2018: the Year of Short-Story Vending Machines

Written by Morgan Southworth

In 2015, there were only a few machines in France that produced short stories at the press of a button. Today, there are copies of these machines around the world, with thirty in the United States alone.

The concept is simple: Short Edition, a French publishing company, began creating machines that print short stories you could read on the go. These machines are located in public places like hotels, museums, train stations, etc. A short story—varying from one to three to five minutes in length—is printed from an online database of more than 100,000 submissions chosen from various writing contests and picked by Short Edition’s judges. These stories are printed on a long piece of paper resembling a receipt, and the stories printed are chosen at random. You won’t know what kind of story you have until you read it. The condensed length makes these stories very accessible to non-readers or to those in a rush. Even if the story does not contain a plot or theme you are normally fond of, the stories are easily digestible and will keep you entertained while you wait for the bus or take a quick break before continuing your errands. The next story you print is just as likely to be up your particular genre-loving alley as not, so there’s no reason not to come back for more.

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New Shakespeare and Co. Stores Open Later This Year

Written by Morgan Southworth

For those of you who may be unaware, Shakespeare and Co. is a café and bookstore combination that, in addition to the Lexington Avenue, Manhattan location that already exists, will soon open three more locations around the northeastern United States. One store will open around the Rittenhouse Square area in Philadelphia this summer while the two remaining stores will open later this year as additional Manhattan locations. One will be located in Greenwich Village and the other on Upper West Side Broadway, as according to Publishers Weekly.

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How Fiction Does Not Exist In A Vacuum

By Morgan Southworth

A couple of weeks ago, a LitHub article discussed the pros and cons of “Why It’s Ok to Reuse, Repurpose, and Recycle Fiction.” The article specifically focused on Sadia Shepard’s recently published short story “Foreign-Returned,” which plucks clear elements from Mavis Gallant’s 1963 short story “The Ice Wagon Going down the Street.” In an interview, Shepard said she owed a “great debt” to Gallant’s story, and that while Gallant’s story is about a family formerly from Geneva currently living in Canada who face financial struggles, she thought it felt “so Pakistani.” This was a clear inspiration for Shepard’s retelling of Gallant’s story.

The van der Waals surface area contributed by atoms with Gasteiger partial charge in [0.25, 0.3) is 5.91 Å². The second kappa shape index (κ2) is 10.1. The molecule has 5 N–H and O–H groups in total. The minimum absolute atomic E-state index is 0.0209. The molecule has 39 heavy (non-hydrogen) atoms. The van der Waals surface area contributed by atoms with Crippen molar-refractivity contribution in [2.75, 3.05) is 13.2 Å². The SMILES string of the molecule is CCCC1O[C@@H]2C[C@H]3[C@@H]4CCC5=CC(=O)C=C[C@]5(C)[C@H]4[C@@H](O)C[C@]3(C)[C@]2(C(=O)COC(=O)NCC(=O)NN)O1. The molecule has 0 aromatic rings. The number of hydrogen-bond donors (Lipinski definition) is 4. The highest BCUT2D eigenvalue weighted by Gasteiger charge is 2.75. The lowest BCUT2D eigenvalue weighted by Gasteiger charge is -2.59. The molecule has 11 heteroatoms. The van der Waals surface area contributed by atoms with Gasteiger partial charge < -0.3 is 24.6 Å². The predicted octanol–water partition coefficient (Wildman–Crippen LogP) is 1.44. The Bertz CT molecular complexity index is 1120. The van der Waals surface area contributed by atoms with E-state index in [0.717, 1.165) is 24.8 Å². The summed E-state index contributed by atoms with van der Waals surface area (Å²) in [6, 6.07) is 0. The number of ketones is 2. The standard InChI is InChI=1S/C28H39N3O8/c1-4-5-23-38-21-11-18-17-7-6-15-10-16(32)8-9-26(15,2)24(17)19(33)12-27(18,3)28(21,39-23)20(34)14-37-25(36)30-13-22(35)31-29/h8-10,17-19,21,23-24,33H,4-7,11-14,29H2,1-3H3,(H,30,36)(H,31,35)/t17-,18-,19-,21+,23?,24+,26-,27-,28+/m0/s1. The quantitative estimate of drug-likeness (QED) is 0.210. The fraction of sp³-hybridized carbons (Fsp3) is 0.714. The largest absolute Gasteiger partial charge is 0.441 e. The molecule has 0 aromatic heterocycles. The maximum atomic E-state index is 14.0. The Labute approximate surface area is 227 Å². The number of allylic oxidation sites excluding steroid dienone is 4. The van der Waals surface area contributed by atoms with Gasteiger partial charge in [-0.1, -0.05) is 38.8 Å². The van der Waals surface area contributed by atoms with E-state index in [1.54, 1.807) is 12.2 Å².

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California Wildfires Threaten Booksellers

Written by Morgan Southworth

The California wildfires have been particularly brutal this year, and they’re not over yet. As of December 11, Southern California wildfire Thomas is larger than the size of New York City and only about 20% has been contained. Granted, it’s only one of six fires in the state that have destroyed more than 1,000 structures. Hundreds of thousands of acres have already been consumed by the flames. Human safety is obviously the first priority on everyone’s minds. However, one issue that seems to be near the bottom of people’s lists is the threat of fire for California booksellers.

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E-book Pirates Ransack the Publishing Industry

Written by Morgan Southworth

Earlier this year, Joanna Penn, author of several fictional thrillers and nonfiction books marketed to other authors (like How to Make a Living with your Writing and How to Market a Book) wrote that “the idea that piracy costs authors money is based on a mistaken premise.” In her writing, she went on to outline three different scenarios: one where a reader happens to accidentally stumble across an illegal copy of your book online and downloads it out of curiosity; one where a reader with no money to legally buy the book instead illegally downloads a copy; and one where a reader with money to spare illegally downloads your book because they’re a jerk.

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